At Smartlook we welcomed Apple’s insistence on requesting apps asking or users consent to share the data with mobile 3rd party analytics software.
Apple’s strict policy on user consent did create shockwaves through the industry.
Getting user consents required tweaking apps core functionality and design. This of course has resulted in annoyance and disruption for developers and their apps.
So in our usual random ‘team beering’ chats, I asked the team what is the best way to get user consents for mobile apps?
Back-and-forth with couple of twists we ended up agreeing that is a tough question since it is not obvious what ‘the best’ is.
Is it solely to complete the legal standpoint & requirement? User Experience first? Transparency all the way? Everyone had their fair share of the argument.
‘The best’, in this context as well, is a highly subjective and elusive concept.
Here, I’ll present my argument and some examples I found interesting and worth noting. Maybe they’ll help you (dear reader) as well next time you have a beer-coffee-tea infused conversation on this topic.
I suggest we start with the European Unions’ General Data Protection Regulation (EU GDPR) as the strictest regulation on privacy and user data protections. I’d argue it provides a solid foundation for an objective benchmark.
Although focused on privacy and identifiable data protection, the GDPR can be helpful in setting the direction for user consents.
The GDPR is precise when it comes to the user consent. The Recital 32 of the EU GDPR notes that “Consent should be given by a clear affirmative act establishing a freely given, specific, informed and unambiguous indication of the data subject’s agreement to the processing of personal data…”
Furthermore, as it is defined, this could include ticking a box when visiting an internet website, choosing technical settings for information society services or another statement or conduct which clearly indicates in this context the data subject’s acceptance of the proposed processing of personal data.
At the same time GDPR defines that silence, pre-ticked boxes or inactivity are not to be considered a consent.
Consent should cover all processing activities carried out for the same purpose or purposes and when the processing has multiple purposes, consent should be given for all of them.
And finally, the GDPR defines a UX element to GDPR. It notes that the consent needs to be clear, concise and not unnecessarily disruptive to the use of the service for which it is provided.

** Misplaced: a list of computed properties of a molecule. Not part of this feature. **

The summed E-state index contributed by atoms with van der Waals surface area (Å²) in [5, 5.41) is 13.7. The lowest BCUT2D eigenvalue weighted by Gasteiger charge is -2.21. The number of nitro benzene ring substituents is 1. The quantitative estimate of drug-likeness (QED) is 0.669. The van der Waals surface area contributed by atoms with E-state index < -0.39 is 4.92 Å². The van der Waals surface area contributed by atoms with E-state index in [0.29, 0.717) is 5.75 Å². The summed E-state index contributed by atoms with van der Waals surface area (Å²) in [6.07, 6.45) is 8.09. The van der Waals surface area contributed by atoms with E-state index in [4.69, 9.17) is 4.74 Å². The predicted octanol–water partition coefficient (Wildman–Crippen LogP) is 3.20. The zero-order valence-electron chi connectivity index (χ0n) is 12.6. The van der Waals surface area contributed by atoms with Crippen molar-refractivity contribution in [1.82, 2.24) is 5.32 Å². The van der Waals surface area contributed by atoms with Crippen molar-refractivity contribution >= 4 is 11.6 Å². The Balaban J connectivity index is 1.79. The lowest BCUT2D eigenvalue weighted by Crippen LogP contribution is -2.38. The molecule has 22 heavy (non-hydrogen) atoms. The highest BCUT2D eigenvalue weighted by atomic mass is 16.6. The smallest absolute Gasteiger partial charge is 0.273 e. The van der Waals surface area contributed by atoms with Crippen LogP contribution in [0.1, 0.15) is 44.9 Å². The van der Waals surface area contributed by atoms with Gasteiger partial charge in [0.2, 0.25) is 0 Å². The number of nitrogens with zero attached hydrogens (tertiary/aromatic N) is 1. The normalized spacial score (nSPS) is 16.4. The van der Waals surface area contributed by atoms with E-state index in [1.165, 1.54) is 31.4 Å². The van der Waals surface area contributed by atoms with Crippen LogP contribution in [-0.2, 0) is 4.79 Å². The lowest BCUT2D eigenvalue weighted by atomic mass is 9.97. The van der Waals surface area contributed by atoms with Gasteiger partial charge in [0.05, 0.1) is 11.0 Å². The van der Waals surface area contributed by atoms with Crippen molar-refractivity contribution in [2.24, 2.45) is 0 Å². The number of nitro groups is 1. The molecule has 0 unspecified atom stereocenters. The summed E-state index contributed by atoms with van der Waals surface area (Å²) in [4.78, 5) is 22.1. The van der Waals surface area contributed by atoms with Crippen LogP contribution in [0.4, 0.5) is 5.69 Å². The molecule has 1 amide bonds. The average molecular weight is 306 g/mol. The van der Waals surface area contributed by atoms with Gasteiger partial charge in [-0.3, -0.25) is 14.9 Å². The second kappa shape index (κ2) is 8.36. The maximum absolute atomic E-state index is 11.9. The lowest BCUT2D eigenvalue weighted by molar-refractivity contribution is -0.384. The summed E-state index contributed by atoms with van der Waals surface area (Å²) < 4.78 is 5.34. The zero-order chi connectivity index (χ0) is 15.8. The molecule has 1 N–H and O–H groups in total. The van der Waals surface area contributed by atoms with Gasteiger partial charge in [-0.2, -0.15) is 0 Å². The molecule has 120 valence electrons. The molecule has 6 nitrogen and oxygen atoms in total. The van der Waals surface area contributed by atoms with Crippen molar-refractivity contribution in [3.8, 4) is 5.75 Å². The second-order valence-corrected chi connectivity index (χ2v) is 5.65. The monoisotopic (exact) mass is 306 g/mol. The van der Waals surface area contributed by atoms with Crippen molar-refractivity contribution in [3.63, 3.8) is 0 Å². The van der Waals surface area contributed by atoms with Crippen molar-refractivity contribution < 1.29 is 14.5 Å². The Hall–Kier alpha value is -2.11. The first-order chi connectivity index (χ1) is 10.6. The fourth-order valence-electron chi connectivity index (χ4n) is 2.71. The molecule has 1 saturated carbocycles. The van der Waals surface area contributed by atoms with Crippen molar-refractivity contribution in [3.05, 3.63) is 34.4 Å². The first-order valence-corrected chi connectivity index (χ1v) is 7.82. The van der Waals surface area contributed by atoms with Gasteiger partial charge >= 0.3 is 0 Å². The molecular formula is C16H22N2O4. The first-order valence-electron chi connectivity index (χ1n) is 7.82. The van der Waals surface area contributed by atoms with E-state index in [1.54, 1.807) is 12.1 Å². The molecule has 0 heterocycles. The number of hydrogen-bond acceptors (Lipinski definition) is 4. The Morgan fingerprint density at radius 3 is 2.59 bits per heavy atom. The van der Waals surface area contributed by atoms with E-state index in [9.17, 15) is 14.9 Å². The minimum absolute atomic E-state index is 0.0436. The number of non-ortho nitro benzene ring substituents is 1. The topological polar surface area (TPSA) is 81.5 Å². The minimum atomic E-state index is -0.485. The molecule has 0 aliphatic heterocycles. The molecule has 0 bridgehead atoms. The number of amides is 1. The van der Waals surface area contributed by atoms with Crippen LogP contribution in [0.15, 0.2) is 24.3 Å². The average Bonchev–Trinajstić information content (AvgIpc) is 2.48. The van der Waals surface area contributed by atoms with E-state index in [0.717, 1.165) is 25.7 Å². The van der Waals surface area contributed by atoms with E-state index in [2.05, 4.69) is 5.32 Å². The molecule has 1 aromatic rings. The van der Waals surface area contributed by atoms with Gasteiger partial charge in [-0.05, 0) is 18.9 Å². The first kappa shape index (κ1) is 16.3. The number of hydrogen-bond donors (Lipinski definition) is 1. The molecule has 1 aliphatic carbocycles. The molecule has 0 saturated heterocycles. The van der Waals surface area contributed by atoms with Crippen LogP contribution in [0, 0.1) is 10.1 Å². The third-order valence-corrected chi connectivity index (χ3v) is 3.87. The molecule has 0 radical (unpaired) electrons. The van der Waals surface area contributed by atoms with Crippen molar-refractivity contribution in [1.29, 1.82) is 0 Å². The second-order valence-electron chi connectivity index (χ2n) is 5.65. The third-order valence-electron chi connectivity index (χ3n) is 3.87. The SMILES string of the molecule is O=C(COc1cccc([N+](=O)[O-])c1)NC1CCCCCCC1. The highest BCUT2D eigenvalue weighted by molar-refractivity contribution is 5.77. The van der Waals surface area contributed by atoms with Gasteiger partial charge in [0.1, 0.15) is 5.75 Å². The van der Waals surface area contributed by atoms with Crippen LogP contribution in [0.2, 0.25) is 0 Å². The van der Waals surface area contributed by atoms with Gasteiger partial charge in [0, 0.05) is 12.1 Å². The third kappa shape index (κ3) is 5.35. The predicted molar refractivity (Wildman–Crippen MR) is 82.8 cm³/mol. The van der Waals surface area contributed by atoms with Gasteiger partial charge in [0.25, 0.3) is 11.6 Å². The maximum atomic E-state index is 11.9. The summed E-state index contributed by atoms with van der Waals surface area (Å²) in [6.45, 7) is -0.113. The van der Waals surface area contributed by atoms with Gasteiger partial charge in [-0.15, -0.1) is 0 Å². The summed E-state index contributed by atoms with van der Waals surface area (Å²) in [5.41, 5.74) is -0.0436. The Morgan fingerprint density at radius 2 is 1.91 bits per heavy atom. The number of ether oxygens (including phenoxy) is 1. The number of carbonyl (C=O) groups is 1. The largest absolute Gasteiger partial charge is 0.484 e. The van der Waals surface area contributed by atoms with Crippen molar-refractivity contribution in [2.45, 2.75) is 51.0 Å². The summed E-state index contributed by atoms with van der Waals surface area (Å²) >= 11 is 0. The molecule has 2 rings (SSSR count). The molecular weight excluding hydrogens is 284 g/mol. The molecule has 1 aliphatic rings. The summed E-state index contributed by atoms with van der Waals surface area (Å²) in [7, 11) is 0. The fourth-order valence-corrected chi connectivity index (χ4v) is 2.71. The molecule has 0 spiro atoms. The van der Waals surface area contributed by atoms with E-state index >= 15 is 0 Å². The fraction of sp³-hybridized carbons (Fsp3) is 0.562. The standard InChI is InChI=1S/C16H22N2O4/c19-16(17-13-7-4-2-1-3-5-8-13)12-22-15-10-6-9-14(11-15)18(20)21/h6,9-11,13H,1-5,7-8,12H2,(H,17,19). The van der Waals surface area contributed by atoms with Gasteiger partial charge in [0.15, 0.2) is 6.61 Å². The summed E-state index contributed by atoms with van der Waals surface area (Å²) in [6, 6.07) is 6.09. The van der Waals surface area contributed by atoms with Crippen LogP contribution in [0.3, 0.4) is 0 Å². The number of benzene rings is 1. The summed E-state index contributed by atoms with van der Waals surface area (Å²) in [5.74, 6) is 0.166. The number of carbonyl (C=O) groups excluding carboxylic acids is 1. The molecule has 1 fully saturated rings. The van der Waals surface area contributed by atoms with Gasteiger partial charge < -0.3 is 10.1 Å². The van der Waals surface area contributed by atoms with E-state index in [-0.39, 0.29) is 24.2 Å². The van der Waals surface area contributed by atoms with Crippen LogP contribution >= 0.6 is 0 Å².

Whether you’re working with the EU citizens or not, this article alone provides all the necessary principles for great consent and permissions requests.
I believe it should be followed to the letter.
In preparation of this article I’ve installed some apps and first handedly checked how popular apps ask for consent on data collection. I used a smartphone with Android OS for this brief research.
In general, I was disappointed how some of the major apps delivered or failed to deliver the request for consent upon first installation.
In almost all cases the request for consent on data protection is given in the step of creating an account. Wherever that happens. Like for example Twitter does:
Image 1 – Twitter App Data Privacy / Consent Screen on first login for new users
In this example the entirety of consent is requested in that one hyperlinked line and one button.
I think this is not a good approach since for the existing user, there is no consent on data collection or information whatsoever.
At the same time, this is the first screen an existing user would see upon login:
Image 2 – Twitter App GPS data consent. First screen for existing users.
And it relates only to the GPS data.
To my disappointment, this is the approach that is shared with many apps. Where – the consent is request upon initial account creation and then it just transcends through other platforms as well. Facebook’s Messenger does this. Uber as well.
On the flip side, an app from McDonalds has this screen:
Image 3 – McDonald App Consent screen
At least it delineates it’s an app and data collection is connected to the app itself.
The problem I see here is that the terms are hidden, or at least it is not clear and obvious what kind of data or to what kind of privacy system you’re signing up.
Waze app, does that a bit differently. They put the entire user agreement right at the users face upon creation the account:
It’s a bit dry on engagement and experience sure, but at least something… right?
On the positive side is that Google and Apple are enforcing apps to require permission to access sensitive data. To make it clear, these are different from personal and user identifiable data.
The sensitive data would here include location, contacts, microphone, photos… you get it. This is well respected from apps since they need the permitted access to function. Waze needs access to location functionality, Messenger needs contacts, recording apps need access to microphone and so on…